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DC-ARCHITECTURE  February 2012

DC-ARCHITECTURE February 2012

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Subject:

Re: DCAM: the analogy to SKOS

From:

"[log in to unmask]" <[log in to unmask]>

Reply-To:

DCMI Architecture Forum <[log in to unmask]>

Date:

Thu, 2 Feb 2012 14:58:09 +0000

Content-Type:

text/plain

Parts/Attachments:

Parts/Attachments

text/plain (341 lines)

 All

Expressing library metadata schemas in RDF to support linked data in the
Semantic Web has identified requirements for several types of named
graph/DCAP features/data lenses:

* Aggregated statements, e.g. the publication statement composed of
publication place, publisher name, publication date: the data can be
aggregated in an unstructured string, a structured string using, say, ISBD
punctuation according to a Syntax Encoding Scheme, or as a named graph
containing the individual component triples. btw, it could be argued that
this represents a blur between Pete's things-in-the-world and
things-in-the-data, as many cataloguers would regard the whole statement as
a thing-in-the-world and its components as things-in-the-data.

* Repeatable "fields" and "subfields", such as a classification statement
containing notation, source, and edition (e.g. MODS): a named graph is
required to keep the component triples together.

* Subsets of properties, designated as mandatory/core, desirable, full, etc
(e.g. RDA, ISBD).: named graphs which overlap or subsume one within the
other. These can be used for validating conformance of instance data.

* Sets of properties that have different constraints in different
applications, such as ISBD's "mandatory if applicable": used for properties
which apply only a specific type of resources, such as music, manuscripts,
etc.

* Subsets of properties meeting user tasks, such as FRBR's Group 1 (WEMI):
the relationships between the subsets need advanced ontological concepts
such as cardinality.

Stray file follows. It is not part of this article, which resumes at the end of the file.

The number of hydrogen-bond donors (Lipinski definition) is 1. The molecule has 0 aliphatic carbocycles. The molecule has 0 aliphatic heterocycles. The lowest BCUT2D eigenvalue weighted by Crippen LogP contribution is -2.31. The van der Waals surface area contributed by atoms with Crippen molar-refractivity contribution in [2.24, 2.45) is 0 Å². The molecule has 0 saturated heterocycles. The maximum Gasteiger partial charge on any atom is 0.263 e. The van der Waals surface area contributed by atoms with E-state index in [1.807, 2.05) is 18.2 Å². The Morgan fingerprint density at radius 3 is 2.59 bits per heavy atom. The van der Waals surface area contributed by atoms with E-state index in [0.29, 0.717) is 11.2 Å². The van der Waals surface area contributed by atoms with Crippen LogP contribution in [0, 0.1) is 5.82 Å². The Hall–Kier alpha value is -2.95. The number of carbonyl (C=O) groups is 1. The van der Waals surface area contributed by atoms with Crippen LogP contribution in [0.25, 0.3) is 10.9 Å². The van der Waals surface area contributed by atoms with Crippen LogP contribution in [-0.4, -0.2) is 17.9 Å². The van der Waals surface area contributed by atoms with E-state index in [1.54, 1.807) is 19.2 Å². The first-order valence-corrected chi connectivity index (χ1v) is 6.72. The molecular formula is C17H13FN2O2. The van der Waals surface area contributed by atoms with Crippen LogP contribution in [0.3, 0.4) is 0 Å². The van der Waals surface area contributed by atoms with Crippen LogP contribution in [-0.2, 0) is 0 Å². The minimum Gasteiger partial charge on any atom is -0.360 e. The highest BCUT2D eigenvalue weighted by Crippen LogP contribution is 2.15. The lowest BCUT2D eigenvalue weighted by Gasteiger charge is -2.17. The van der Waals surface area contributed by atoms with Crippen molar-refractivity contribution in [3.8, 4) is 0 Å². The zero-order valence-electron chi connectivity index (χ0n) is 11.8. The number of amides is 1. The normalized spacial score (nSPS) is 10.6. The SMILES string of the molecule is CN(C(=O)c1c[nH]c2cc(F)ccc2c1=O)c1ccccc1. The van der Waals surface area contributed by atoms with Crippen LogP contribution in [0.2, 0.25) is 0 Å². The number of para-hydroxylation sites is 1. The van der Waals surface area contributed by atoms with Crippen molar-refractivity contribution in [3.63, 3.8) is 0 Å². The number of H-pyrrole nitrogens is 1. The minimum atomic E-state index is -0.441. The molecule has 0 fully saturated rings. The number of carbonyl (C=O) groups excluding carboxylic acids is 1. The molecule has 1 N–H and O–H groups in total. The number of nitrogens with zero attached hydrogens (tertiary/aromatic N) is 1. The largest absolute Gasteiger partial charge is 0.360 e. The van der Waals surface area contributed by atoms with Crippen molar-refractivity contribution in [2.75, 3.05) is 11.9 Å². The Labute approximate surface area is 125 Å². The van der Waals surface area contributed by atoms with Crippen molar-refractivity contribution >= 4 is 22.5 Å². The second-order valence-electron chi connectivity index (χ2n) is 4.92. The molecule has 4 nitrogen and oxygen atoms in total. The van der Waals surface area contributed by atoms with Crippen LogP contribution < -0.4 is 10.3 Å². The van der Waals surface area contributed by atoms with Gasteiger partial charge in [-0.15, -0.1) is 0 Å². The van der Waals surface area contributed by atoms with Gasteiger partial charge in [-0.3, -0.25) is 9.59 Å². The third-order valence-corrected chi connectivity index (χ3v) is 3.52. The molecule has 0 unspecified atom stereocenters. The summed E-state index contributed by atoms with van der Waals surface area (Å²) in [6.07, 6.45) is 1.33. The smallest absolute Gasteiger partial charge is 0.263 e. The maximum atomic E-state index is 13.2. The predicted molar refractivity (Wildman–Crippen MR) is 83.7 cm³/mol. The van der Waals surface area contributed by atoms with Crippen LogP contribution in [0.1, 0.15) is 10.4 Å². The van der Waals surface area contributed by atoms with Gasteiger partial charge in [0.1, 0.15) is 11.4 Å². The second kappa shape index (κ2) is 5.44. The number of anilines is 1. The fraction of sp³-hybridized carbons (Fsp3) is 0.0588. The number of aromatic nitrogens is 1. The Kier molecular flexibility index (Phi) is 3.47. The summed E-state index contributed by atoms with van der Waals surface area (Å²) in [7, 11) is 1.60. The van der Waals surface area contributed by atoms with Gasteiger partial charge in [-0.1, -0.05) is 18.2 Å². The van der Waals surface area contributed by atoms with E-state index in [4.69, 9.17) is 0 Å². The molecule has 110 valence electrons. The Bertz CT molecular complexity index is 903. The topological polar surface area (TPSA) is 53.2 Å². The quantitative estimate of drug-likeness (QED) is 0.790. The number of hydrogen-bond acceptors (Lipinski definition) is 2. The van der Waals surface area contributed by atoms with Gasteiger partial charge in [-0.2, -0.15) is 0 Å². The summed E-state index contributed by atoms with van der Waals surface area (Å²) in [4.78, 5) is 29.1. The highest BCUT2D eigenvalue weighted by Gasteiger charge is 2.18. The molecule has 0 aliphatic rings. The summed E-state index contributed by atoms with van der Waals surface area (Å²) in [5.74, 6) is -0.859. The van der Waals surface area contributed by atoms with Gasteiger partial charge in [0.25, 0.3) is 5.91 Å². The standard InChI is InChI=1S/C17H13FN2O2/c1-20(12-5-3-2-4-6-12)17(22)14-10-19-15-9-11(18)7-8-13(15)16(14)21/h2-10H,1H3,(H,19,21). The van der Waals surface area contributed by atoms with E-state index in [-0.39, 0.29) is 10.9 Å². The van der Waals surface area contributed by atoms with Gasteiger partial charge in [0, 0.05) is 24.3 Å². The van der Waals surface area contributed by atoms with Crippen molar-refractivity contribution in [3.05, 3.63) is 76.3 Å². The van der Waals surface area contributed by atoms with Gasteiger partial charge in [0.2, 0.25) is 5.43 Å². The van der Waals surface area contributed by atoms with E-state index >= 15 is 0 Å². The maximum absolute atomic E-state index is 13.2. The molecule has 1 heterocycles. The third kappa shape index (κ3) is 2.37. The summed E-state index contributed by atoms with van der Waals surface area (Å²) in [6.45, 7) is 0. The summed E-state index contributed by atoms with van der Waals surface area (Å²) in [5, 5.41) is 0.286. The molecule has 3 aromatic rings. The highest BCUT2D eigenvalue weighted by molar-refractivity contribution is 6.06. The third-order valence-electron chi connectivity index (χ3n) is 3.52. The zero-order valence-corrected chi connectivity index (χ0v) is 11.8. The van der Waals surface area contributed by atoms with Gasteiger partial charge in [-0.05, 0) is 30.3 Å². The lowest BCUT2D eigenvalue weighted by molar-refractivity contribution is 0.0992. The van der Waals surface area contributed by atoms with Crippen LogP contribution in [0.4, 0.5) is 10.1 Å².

* Sets of properties defining schema-schema mappings between properties in
different namespaces.

These all seem pretty important to me, needing something like DCAM/DCAP
support, with full representation in RDF.

Cheers

Gordon




On 02 February 2012 at 10:53 Bernard Vatant <[log in to unmask]>
wrote:

> 
> I've been trying to follow the discussion on DCAM revision, and I must
> confess I've been totally confused so far on what the conversation was all
> about until this post from Pete, which is the first I fully understand and
> agree with.
> To try and understand more other viewpoints, I have a slightly provocative
> question : what is the use of the current DCAM so far, outside the DCMI
> standards?
> If I look from the RDF vocabularies ecosystem, the answer is : nobody AFAIK
> :(
> Compare the reuse of DC Terms and DCAM at
> http://labs.mondeca.com/dataset/lov/details/vocabulary_dc.html
> <http://labs.mondeca.com/dataset/lov/details/vocabulary_dc.html>
> http://labs.mondeca.com/dataset/lov/details/vocabulary_dcam.html
> <http://labs.mondeca.com/dataset/lov/details/vocabulary_dcam.html>
> 
> Of course the current content at http://dublincore.org/2010/10/11/dcam.rdf
> <http://dublincore.org/2010/10/11/dcam.rdf> is minimal, but one would think
> that the very generic class dcam:VocabularyEncodingScheme would be re-used
> here and there. One would expect for example things like
> 
> skos:ConceptScheme  rdfs:subClassOf  dcam:VocabularyEncodingScheme
> See discussion
> http://lists.w3.org/Archives/Public/public-esw-thes/2010Jan/0007.html
> <http://lists.w3.org/Archives/Public/public-esw-thes/2010Jan/0007.html>
> 
> Is my question coming from a narrow-minded view from RDF land? If yes
> change my question to :
> Who *else" outside RDF land and DCMI standards cares or should care about
> DCAM? And why?
> 
> Maybe a preliminary answer to this question would help me understand where
> this debate is bound to.
> 
> Thanks for your time
> 
> Bernard
> 
> 
> 2012/2/1 Pete Johnston < [log in to unmask]
> <mailto:[log in to unmask]> >
> > 
> > I'm a bit (OK, very!) confused about this analogy between DCAM and SKOS.
> > 
> > To me, SKOS has two components:
> > 
> > - a model of (a part of) the "world" as made up of concepts, concept
> > schemes, lexical terms etc, which have certain attributes and certain
> > relationships between them
> > - an RDF vocabulary (or two if you distinguish base SKOS and SKOS-XL) for
> > use in creating RDF graphs/triples to describe that "world"
> > 
> > SKOS is quite generalised so it can condition how we choose to model our
> > "worlds" in other domains (e.g. do I model my "places" as SKOS Concepts
> > with broader/narrower relations or as spatial things with
> > contains/is-contained-by relations? And so on)
> > 
> > But using SKOS doesn't determine/change the nature of my data structures,
> > or the "lens" I apply to those data structures; it only changes my "world"
> > structures: using SKOS I'm still squarely within the framework of RDF graph
> > and triple data structures. SKOS Concept Schemes and Concepts are just more